You will cast aside your thoughts of little children with distended stomachs and all the visions from late-night television commercials. Tanzanians are very educated and even value education more than westerners it seems. In the travel industry, you don’t just show up and become a tour guide for safari, it takes years to achieve that goal. Most workers have a four-year degree in the hotels and they all speak English.
From the time Tanzanians start high school, all lessons and homework are in English, even though Swahili is their natural language. The value of education is refreshing and is not a have to, but want to.
The economic pressure we experience is not as apparent as well. Happiness comes from interactions with family and friends and not accumulation.
2. The adventure will be way better than you thought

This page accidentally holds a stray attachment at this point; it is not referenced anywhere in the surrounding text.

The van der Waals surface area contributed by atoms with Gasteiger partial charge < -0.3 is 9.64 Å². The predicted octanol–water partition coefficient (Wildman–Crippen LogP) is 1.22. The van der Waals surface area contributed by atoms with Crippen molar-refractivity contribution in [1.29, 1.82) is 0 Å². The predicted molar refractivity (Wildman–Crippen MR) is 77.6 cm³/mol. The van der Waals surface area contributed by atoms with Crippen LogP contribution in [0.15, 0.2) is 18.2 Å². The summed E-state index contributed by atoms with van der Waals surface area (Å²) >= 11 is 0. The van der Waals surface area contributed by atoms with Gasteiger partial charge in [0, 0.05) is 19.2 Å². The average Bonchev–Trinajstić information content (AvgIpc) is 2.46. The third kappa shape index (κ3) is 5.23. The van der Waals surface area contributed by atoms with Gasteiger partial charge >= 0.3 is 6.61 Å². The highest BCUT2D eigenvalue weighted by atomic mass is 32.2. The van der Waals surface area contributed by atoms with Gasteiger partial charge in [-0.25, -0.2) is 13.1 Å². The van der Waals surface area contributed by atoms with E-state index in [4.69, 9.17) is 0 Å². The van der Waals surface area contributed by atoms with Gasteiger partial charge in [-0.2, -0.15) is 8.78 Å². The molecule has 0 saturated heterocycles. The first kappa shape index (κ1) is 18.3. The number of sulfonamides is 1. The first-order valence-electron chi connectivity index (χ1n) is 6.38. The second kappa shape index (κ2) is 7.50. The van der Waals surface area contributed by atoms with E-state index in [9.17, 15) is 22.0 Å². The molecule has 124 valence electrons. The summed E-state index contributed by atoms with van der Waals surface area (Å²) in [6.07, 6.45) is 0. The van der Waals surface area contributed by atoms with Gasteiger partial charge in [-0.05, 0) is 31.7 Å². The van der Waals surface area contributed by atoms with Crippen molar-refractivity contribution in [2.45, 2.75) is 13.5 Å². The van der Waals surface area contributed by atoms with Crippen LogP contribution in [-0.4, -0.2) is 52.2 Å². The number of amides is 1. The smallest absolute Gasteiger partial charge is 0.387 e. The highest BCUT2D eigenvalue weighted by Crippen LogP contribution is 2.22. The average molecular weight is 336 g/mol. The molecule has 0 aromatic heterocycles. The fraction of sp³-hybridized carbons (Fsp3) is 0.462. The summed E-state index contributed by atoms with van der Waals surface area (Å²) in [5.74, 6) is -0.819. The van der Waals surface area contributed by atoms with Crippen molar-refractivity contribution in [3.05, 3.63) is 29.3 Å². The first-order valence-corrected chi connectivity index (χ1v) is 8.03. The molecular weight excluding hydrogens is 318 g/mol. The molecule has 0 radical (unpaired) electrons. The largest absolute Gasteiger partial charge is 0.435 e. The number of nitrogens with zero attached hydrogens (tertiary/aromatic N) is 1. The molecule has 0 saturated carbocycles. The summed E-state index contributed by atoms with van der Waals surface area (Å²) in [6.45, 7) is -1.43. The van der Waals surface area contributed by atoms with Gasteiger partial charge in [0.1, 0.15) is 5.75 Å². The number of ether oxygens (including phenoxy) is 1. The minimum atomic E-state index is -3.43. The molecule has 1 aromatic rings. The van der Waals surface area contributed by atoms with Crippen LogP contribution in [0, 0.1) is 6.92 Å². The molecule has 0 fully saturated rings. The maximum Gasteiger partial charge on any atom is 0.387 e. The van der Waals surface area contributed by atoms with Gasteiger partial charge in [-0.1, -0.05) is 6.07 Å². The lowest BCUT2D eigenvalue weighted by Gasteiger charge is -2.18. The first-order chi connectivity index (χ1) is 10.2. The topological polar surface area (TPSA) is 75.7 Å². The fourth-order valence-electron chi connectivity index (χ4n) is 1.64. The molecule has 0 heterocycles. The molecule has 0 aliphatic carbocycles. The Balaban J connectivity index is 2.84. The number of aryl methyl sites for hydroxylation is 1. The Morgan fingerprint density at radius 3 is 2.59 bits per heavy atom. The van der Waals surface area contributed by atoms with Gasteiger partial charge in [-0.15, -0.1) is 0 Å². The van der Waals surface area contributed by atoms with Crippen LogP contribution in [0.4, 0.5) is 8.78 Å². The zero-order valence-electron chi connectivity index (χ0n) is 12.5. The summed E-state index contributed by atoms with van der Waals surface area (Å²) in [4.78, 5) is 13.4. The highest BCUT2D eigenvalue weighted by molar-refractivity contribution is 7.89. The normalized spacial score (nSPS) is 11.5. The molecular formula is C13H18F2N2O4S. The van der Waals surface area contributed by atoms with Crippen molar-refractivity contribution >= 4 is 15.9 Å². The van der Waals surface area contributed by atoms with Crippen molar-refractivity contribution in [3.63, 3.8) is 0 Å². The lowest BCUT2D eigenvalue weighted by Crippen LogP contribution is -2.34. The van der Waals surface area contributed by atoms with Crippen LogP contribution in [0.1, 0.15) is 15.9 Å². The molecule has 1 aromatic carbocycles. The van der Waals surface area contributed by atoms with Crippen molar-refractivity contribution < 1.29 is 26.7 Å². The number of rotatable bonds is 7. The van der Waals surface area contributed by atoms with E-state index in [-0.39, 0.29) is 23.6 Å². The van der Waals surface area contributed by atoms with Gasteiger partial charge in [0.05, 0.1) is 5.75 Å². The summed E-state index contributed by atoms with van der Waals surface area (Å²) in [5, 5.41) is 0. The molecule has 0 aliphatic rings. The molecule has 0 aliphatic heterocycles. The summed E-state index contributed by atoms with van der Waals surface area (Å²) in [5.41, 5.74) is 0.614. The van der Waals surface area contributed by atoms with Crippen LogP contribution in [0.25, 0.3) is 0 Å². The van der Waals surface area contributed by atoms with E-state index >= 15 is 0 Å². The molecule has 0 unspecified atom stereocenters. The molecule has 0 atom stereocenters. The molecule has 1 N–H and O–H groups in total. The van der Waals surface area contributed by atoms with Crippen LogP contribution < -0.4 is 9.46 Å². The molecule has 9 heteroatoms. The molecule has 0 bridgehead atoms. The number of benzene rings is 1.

Our customers have made comments like “Trip of a lifetime” and there is no doubt that this trip will be top of your all-time favorites. I always say that travel is an appreciating asset and you will talk about this trip for years afterward. Having been on safari multiple times, I find it hard to find one adventure that was the best, they were all fantastic.
3. Every day will have a wow moment
I have had so many great moments with guests, but here are a few that stick out in my mind.
- That time our guest Christa got scared because she thought the lions were chasing us in the vehicle at night, but they were merely attracted to the tail lights of the safari vehicle.
- The double rainbow in the Northern Serengeti on our last day.
- Or how about that moment that a 12 foot Python was crossing the road and had a belly full of a recently consumed Dik Dik?